JAKARTA (Reuters) - Indonesian lawmakers on Monday (June 27) urged the authorities to seize from hospitals and health clinics all vaccines made by unapproved manufacturers, after police exposed a syndicate selling fake child vaccines for more than a decade.
In a country where counterfeit drugs are widespread, the case deals a blow to government health regulators whom many believed to have kept a tight leash on the distribution of vaccines.
The authorities have shut some private health facilities after police smashed a drug-making ring last week that sold fake and potentially harmful booster vaccines for measles, hepatitis B and other viruses in Jakarta and the island of Java.
Police launched investigations this year following reports of several children becoming ill after vaccinations, but it was not clear how many received the fake drugs.
"This is definitely an emergency," Mr Dede Yusuf, chief of a parliamentary panel on health issues, told reporters before a hearing with government health officials. "We don't know what the effect of this medication is.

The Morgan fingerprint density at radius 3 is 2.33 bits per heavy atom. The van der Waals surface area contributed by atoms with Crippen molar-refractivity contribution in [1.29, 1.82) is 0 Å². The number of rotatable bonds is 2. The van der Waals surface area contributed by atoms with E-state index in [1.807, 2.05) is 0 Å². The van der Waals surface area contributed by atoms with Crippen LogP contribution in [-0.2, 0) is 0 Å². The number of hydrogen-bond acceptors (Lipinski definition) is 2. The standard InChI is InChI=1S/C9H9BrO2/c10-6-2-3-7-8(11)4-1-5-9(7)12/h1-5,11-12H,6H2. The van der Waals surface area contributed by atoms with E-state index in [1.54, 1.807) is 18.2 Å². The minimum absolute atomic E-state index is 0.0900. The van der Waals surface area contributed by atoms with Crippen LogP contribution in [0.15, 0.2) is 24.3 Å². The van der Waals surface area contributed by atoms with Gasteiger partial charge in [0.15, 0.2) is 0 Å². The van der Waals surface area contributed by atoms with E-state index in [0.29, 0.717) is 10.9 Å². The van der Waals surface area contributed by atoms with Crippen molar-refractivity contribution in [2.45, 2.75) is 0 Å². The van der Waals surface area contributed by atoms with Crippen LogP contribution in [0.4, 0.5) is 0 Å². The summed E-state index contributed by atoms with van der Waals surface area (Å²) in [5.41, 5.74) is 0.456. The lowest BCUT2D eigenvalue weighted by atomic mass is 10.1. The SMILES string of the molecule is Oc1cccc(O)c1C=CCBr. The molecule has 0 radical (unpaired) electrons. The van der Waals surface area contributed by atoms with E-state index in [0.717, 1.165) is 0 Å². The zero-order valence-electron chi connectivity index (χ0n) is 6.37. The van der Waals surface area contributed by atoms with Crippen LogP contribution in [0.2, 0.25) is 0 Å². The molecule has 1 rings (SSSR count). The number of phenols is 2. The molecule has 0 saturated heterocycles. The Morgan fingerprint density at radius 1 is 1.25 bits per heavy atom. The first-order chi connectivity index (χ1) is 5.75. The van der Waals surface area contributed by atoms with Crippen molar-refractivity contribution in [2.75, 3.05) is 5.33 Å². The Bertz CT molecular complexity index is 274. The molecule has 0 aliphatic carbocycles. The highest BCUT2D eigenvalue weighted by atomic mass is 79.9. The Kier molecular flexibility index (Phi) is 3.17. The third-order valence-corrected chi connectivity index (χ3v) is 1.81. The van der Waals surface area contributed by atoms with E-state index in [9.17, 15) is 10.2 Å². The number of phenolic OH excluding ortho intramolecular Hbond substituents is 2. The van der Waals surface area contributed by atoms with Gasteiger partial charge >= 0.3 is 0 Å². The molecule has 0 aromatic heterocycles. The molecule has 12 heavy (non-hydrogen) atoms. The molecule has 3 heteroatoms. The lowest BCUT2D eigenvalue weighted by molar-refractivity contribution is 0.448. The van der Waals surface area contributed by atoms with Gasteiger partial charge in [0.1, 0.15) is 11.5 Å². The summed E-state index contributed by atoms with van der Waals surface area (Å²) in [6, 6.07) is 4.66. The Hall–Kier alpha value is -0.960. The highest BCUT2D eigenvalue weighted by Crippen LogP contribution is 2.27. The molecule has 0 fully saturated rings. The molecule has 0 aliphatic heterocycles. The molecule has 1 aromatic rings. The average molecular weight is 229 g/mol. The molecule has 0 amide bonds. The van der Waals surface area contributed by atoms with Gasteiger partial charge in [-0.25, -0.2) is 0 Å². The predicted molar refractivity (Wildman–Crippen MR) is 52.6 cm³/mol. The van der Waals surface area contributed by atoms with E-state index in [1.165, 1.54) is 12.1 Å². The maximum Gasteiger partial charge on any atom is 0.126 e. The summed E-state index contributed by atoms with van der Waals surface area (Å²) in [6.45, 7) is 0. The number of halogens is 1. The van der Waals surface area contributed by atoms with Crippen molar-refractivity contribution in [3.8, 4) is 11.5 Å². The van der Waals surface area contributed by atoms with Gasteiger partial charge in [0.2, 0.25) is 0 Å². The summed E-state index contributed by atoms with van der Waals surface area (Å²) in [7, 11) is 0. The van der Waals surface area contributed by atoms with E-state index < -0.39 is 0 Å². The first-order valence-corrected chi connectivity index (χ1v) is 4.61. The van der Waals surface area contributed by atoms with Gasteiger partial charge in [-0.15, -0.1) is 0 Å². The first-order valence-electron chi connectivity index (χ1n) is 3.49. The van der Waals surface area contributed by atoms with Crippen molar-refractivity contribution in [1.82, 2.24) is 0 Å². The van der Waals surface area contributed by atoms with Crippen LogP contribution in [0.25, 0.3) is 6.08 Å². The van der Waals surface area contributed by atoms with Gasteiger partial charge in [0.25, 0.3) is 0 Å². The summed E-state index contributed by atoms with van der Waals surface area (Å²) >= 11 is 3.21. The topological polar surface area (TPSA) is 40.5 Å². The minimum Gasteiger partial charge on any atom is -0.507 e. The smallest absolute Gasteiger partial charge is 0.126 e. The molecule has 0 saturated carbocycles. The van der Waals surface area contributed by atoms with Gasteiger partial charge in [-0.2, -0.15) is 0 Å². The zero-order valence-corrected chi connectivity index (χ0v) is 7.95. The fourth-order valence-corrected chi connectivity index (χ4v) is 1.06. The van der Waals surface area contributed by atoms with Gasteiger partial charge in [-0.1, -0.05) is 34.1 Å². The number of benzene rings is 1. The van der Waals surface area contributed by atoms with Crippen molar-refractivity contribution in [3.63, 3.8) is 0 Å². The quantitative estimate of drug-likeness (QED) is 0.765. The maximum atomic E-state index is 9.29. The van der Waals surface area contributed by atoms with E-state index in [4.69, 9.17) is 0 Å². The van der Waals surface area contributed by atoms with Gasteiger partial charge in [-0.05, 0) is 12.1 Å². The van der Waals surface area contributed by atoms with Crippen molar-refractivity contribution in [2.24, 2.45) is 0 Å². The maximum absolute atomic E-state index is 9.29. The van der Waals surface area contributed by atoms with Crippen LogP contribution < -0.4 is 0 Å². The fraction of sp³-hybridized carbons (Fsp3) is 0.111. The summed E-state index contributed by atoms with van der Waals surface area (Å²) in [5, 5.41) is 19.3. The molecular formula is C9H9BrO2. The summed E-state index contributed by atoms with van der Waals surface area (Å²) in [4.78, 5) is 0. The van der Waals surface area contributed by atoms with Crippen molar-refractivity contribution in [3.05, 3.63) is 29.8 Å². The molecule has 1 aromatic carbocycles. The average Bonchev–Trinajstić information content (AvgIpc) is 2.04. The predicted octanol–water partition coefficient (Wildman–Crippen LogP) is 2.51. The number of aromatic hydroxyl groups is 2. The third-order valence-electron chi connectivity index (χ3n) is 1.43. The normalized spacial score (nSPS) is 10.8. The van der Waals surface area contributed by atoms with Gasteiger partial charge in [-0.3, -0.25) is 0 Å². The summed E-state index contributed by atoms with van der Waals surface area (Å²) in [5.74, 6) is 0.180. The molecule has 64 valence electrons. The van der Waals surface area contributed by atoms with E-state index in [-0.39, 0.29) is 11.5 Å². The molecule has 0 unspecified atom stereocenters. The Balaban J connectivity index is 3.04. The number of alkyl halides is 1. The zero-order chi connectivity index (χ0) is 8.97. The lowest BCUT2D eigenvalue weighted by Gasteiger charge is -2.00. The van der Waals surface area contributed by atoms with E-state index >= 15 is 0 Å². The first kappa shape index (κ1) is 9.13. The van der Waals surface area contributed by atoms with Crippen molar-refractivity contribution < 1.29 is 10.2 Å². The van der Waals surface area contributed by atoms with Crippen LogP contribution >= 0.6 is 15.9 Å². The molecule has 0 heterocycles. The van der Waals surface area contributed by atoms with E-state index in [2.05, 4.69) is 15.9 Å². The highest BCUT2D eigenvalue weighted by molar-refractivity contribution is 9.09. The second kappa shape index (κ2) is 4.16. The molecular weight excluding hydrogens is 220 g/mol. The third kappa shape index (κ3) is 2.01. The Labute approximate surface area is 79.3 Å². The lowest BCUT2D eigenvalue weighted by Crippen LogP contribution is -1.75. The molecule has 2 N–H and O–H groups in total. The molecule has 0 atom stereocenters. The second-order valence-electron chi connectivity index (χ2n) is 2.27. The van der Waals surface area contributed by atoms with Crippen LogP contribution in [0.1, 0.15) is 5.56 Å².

"And if it has been going on since 2003 as reported, what is the status of the children who have received it? We want to know the answers."
Health Minister Nila Djoewita Moeloek sought to reassure parents that nearly all vaccines were from government-approved manufacturers, adding that she had received no reports of illnesses related to fake vaccinations.
"The Ministry of Health ensures that the vaccines circulated in the health service units are safe and are not harmful," the ministry said in a statement. "It is alleged that the circulation of the fake vaccines are not more than 1 percent in Jakarta, Banten and West Java."
Parents could have their children revaccinated if they are suspected to have received the fake drugs, the minister added.
Police uncovered the syndicate after a pharmacist in Bekasi, near Jakarta, was arrested in May for selling medicine without a license. The drugs turned out to be fake and led to the arrest of 14 distributors and makers of the fake vaccines, whose ingredients included the antibiotic gentamicin and saline.
The suspects made up to 60 million rupiah (S$6,060) a week, the police said.